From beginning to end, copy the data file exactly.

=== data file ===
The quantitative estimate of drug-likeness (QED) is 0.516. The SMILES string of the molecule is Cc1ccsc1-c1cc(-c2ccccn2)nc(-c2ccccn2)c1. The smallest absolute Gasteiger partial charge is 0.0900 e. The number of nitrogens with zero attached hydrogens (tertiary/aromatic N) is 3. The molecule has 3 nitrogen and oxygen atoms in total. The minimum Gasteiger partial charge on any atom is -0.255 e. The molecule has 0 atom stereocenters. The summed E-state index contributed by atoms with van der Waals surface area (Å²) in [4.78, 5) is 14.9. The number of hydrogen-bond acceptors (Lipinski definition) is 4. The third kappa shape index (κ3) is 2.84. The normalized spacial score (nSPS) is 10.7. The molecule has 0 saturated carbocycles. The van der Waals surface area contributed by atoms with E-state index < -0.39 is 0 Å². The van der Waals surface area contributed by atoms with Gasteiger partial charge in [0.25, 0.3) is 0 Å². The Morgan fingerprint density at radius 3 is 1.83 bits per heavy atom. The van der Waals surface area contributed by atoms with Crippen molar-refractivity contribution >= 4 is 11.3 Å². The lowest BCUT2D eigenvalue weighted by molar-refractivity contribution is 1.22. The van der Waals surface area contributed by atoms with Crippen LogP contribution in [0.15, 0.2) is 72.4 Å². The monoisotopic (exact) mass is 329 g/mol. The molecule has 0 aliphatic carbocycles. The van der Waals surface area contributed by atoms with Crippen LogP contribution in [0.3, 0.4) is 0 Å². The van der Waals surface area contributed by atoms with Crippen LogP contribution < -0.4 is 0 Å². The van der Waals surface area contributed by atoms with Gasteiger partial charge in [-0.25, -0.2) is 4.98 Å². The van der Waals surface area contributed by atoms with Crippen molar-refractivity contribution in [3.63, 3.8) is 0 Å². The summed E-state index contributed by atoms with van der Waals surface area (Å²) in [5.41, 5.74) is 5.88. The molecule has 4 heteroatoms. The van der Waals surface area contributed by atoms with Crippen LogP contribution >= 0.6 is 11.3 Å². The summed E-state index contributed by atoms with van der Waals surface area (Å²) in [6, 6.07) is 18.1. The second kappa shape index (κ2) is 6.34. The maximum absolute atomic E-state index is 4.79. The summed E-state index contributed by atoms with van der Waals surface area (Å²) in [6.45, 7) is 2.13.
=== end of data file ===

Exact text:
The quantitative estimate of drug-likeness (QED) is 0.516. The SMILES string of the molecule is Cc1ccsc1-c1cc(-c2ccccn2)nc(-c2ccccn2)c1. The smallest absolute Gasteiger partial charge is 0.0900 e. The number of nitrogens with zero attached hydrogens (tertiary/aromatic N) is 3. The molecule has 3 nitrogen and oxygen atoms in total. The minimum Gasteiger partial charge on any atom is -0.255 e. The molecule has 0 atom stereocenters. The summed E-state index contributed by atoms with van der Waals surface area (Å²) in [4.78, 5) is 14.9. The number of hydrogen-bond acceptors (Lipinski definition) is 4. The third kappa shape index (κ3) is 2.84. The normalized spacial score (nSPS) is 10.7. The molecule has 0 saturated carbocycles. The van der Waals surface area contributed by atoms with E-state index < -0.39 is 0 Å². The van der Waals surface area contributed by atoms with Gasteiger partial charge in [0.25, 0.3) is 0 Å². The Morgan fingerprint density at radius 3 is 1.83 bits per heavy atom. The van der Waals surface area contributed by atoms with Crippen molar-refractivity contribution >= 4 is 11.3 Å². The lowest BCUT2D eigenvalue weighted by molar-refractivity contribution is 1.22. The van der Waals surface area contributed by atoms with Crippen LogP contribution in [0.15, 0.2) is 72.4 Å². The monoisotopic (exact) mass is 329 g/mol. The molecule has 0 aliphatic carbocycles. The van der Waals surface area contributed by atoms with Crippen LogP contribution in [0.3, 0.4) is 0 Å². The van der Waals surface area contributed by atoms with Crippen LogP contribution < -0.4 is 0 Å². The van der Waals surface area contributed by atoms with Gasteiger partial charge in [-0.25, -0.2) is 4.98 Å². The van der Waals surface area contributed by atoms with Crippen molar-refractivity contribution in [3.63, 3.8) is 0 Å². The summed E-state index contributed by atoms with van der Waals surface area (Å²) in [5.41, 5.74) is 5.88. The molecule has 4 heteroatoms. The van der Waals surface area contributed by atoms with Crippen LogP contribution >= 0.6 is 11.3 Å². The summed E-state index contributed by atoms with van der Waals surface area (Å²) in [6, 6.07) is 18.1. The second kappa shape index (κ2) is 6.34. The maximum absolute atomic E-state index is 4.79. The summed E-state index contributed by atoms with van der Waals surface area (Å²) in [6.45, 7) is 2.13.